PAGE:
Next has quietly launched ‘Next Unlimited’, a delivery saver scheme exclusively available to credit account holders, following online pureplays such as Amazon and ASOS , which were the first to experiment with the subscription model. This is a forward-thinking move for the retailer which will help to increase loyalty and customers’ overall spend with the brand.

Online delivery saver schemes have been adopted by all of the Big Four supermarkets and are increasingly popular, with 34.1% of online food & grocery shoppers using these in February 2017, rising 6.0 pp year-on-year according to GlobalData Retail’s UK Online Shopper Tracker survey. Similarly, 24.7% of UK Amazon shoppers are a member of Amazon Prime yet non-food retailers and traditional bricks-and-mortar retailers in particular, have been slow to launch these. It’s clear that as consumers become more demanding with 71.1% using next day delivery according to GlobalData Retail’s e-retail survey, retailers must improve their delivery propositions to stay competitive.

Next is the first midmarket multichannel retailer to offer a cross-sector delivery saver scheme but it is currently only targeting loyal customers by limiting the offer to credit account holders. Next is bound to see a positive uptake as many of its core customers will shop frequently enough to benefit from the annual £20 delivery subscription fee and while orders have a threshold of £10, customers will easily spend this on one or two items; without the scheme, next day home delivery costs £3.99 per order. The offer is also likely to attract new customers therefore Next must extend its offer to all to drive sales.

Retailers must trial delivery saver schemes to understand customer usage and demand. It is also vital to set the right price for schemes to be competitive but profitable, with the rise in order frequency negating the cost of offering free delivery. Retailers must also be able to deliver a consistent service to customers; online pureplays with delivery schemes in place, such as ASOS and boohoo.com, drive higher order volumes and are able to demand a reliable service from third-party delivery providers and similarly, Amazon has control over its delivery network, so can provide this throughout peak periods.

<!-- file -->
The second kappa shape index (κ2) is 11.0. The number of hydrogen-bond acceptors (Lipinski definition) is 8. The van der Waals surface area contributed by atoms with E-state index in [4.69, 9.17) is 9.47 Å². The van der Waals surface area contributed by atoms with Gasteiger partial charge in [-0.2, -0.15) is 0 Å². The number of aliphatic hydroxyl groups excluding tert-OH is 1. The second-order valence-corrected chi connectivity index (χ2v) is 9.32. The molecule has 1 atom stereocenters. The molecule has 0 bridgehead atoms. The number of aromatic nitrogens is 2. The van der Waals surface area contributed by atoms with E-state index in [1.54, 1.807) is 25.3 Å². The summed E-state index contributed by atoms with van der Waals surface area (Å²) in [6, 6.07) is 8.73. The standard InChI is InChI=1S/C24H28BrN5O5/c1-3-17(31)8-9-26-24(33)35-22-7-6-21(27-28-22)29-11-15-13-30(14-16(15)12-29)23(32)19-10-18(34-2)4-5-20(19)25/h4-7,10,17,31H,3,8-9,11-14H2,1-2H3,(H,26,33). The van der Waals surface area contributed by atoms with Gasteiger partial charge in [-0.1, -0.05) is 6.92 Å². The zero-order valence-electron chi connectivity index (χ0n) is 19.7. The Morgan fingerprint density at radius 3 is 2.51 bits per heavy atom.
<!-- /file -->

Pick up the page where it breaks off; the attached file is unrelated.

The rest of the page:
While delivery saver schemes have obvious advantages, the cost of these to retailers can be immense; in FY2016, Amazon racked up a bill of $16.2bn in worldwide shipping costs but only collected $9.0bn in shipping revenue. As such schemes can impact profit margins, retailers must ensure they are increasing overall spend per customer.

Retailers which successfully implement a delivery saver scheme will be better able to compete against Amazon, driving up order frequency and customer loyalty, also keeping the retailer at the forefront of shoppers’ minds. Delivery saver schemes are particularly viable for department stores and multi-sector retailers which have a loyal customer base as they encourage customers to shop across sectors, thus increasing sales; therefore retailers such as Marks & Spencer, House of Fraser and John Lewis must consider delivery saver schemes as part of their e-commerce strategies.